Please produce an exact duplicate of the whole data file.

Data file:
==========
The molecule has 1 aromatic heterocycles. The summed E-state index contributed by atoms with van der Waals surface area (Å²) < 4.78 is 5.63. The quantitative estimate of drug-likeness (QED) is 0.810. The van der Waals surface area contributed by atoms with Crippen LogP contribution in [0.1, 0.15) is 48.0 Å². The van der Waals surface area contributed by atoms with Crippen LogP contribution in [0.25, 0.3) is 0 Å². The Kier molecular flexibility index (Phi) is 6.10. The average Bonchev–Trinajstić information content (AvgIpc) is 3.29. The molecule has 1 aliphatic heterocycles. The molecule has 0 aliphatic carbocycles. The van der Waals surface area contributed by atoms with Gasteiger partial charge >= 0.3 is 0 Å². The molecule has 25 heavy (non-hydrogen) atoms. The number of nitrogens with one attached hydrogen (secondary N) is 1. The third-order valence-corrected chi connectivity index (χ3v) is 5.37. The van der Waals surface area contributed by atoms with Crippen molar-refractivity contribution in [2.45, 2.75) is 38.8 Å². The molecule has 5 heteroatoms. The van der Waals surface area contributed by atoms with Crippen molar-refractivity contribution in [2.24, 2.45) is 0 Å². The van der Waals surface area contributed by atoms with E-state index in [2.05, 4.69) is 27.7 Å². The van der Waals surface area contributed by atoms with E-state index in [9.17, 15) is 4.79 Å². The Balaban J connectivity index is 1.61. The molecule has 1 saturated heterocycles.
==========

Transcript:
The molecule has 1 aromatic heterocycles. The summed E-state index contributed by atoms with van der Waals surface area (Å²) < 4.78 is 5.63. The quantitative estimate of drug-likeness (QED) is 0.810. The van der Waals surface area contributed by atoms with Crippen LogP contribution in [0.1, 0.15) is 48.0 Å². The van der Waals surface area contributed by atoms with Crippen LogP contribution in [0.25, 0.3) is 0 Å². The Kier molecular flexibility index (Phi) is 6.10. The average Bonchev–Trinajstić information content (AvgIpc) is 3.29. The molecule has 1 aliphatic heterocycles. The molecule has 0 aliphatic carbocycles. The van der Waals surface area contributed by atoms with Gasteiger partial charge >= 0.3 is 0 Å². The molecule has 25 heavy (non-hydrogen) atoms. The number of nitrogens with one attached hydrogen (secondary N) is 1. The third-order valence-corrected chi connectivity index (χ3v) is 5.37. The van der Waals surface area contributed by atoms with Crippen molar-refractivity contribution in [2.45, 2.75) is 38.8 Å². The molecule has 5 heteroatoms. The van der Waals surface area contributed by atoms with Crippen molar-refractivity contribution in [2.24, 2.45) is 0 Å². The van der Waals surface area contributed by atoms with E-state index in [2.05, 4.69) is 27.7 Å². The van der Waals surface area contributed by atoms with E-state index in [9.17, 15) is 4.79 Å². The Balaban J connectivity index is 1.61. The molecule has 1 saturated heterocycles.